A couple of other things that I have been asked. What about red light treatment? This does help but you don’t want to swap out all the above steps for this. Red light is more like another step you can do but not a substitution for the above. The other thing is about sun protection, with or without acne this is hugely important. With acne, a lot of the treatments you use may make your skin more susceptible to sun damage, it’s no good to get rid of acne but look 90 when you are 29!!! It’s not that bad but be aware that sun damage is a possibility. A lot of moisturizers do contain a SPF factor, if yours doesn’t then look for a sunscreen for the face as these tend to be less oily and perfumed.

    Back to our recommendation;

    In conjunction with the above treatment there is a ground swell movement to use light therapy to help treat acne as well and there seems to be good science behind it and a lot of people are seeing positive results in its use.

    What is Blue Light Therapy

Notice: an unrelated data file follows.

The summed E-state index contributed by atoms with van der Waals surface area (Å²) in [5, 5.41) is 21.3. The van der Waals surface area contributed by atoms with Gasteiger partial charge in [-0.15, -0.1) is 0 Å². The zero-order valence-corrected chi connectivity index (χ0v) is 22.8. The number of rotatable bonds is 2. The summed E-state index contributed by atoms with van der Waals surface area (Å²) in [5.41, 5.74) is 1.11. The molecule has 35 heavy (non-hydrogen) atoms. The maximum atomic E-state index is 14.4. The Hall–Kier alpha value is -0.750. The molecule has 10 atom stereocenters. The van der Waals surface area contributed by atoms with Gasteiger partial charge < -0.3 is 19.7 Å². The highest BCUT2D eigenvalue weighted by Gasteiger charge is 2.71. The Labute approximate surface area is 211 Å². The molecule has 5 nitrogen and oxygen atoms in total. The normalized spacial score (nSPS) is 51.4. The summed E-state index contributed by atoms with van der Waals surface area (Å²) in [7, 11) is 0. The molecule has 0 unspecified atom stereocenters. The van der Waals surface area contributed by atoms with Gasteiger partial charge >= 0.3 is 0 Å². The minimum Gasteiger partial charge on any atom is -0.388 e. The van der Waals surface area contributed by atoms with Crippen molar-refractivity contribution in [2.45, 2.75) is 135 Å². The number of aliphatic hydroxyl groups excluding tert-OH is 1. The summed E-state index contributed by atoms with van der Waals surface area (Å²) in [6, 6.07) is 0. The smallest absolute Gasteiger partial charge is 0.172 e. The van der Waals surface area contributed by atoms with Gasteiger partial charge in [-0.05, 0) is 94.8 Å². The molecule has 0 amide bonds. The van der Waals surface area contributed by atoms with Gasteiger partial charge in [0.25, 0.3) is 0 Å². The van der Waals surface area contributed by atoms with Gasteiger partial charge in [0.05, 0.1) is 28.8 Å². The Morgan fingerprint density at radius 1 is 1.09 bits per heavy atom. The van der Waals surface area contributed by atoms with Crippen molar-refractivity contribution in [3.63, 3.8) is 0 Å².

The wavelength of blue light has an antimicrobial effect, making it effective at killing several types of bacteria especially the

    Propionibacterium acnes, or P acne that can collect in your pores and oil glands and cause breakouts. Using blue light eliminates the bacteria found in the oil glands on your skin. If you add in infrared light (heat) which is common with in home devices then this causes the oil glands to shrink in size as well. The result is less oil in the skin and less bacteria, leading to a noticeable reduction of acne in the treated areas.

    There have been many studies conducted with blue light and the reduction in acne and in all the cases I have seen they have all been positive. Generally, it does take a few weeks’ treatment but please do not overdo this sort of treatment and follow the manufacturers recommendations. As an average from the studies I have read, people with acne who were treated with blue light therapy for four to six weeks’ saw an improvement in 70% percent plus of cases.